In the interests of better creating a type of subject lighting called "rim lighting," researchers at the Massachusetts Institute of technology (MIT; Cambridge, MA) and Cornell University (Ithaca, NY) have created a photographer's and moviemaker's lighting system that includes a small quadricopter drone carrying a white-light source and a lidar system.
In rim lighting, only the edge of the photographer's subject is strongly lit; however, this type of lighting is normally very difficult to achieve and maintain, especially when the subject is moving. The MIT/Cornell system incorporates the moviemaker's video camera, an image-processing unit to determine the instantaneous proportion of rim lighting in the image, and the drone itself, which moves around (using its lidar for positioning) to maintain optimum rim lighting.
The camera-mounted interface for the system was made simple and intuitive for use by nonspecialists.
The group will present their prototype system at the International Symposium on Computational Aesthetics in Graphics, Visualization, and Imaging (Vancouver, Canada; 8-10 August 2014; co-located with SIGGRAPH)
According to Manohar Srikanth, who worked on the system as a graduate student and postdoc at MIT and who is now a senior researcher at Nokia, he and his coauthors -- MIT professor of computer science and engineering Frédo Durand and Cornell's Kavita Bala, who also did her doctorate at MIT -- chose rim lighting for their initial experiments precisely because it's a difficult effect.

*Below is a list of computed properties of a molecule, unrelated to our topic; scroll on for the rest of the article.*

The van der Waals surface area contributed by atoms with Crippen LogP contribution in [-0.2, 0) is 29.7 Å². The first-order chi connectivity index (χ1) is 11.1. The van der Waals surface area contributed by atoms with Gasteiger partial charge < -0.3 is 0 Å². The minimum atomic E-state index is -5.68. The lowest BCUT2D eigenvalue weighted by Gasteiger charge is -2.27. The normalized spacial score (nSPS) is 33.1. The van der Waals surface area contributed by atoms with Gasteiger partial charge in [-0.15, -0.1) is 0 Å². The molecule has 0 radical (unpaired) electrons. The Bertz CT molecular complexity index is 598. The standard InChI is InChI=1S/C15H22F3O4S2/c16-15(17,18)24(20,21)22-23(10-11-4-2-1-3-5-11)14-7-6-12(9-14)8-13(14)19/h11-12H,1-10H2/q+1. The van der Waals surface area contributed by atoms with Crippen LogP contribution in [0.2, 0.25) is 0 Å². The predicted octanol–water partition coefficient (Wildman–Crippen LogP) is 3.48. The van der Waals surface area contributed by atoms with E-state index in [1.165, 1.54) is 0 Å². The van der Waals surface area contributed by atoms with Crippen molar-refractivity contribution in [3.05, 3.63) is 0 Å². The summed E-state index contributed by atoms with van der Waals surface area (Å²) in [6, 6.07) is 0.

To use the lighting system, the photographer indicates the direction from which the rim light should come, and the drone flies to that side of the subject. The photographer then specifies the width of the rim as a percentage of its initial value, repeating that process until the desired effect is achieved.
Thereafter, the robot automatically maintains the specified rim width. "If somebody is facing you, the rim you would see is on the edge of the shoulder, but if the subject turns sideways, so that he's looking 90 degrees away from you, then he's exposing his chest to the light, which means that you'll see a much thicker rim light," Srikanth says. "So in order to compensate for the change in the body, the light has to change its position quite dramatically."
In the same way, Srikanth says, the system can compensate for the photographer's movements; the calculations occur at a rate of 20 per second.
The researchers tested their prototype in a motion-capture studio, which uses a bank of high-speed cameras to measure the position of specially designed light-reflecting tags with millimeter accuracy; several such tags were affixed to the helicopter.
The purpose of the tests was simply to evaluate the control algorithm, which performed well; rim lighting doesn't require the millimeter accuracy of the motion-capture studio, notes Srikanth. "We only need a resolution of two or three centimeters," he says.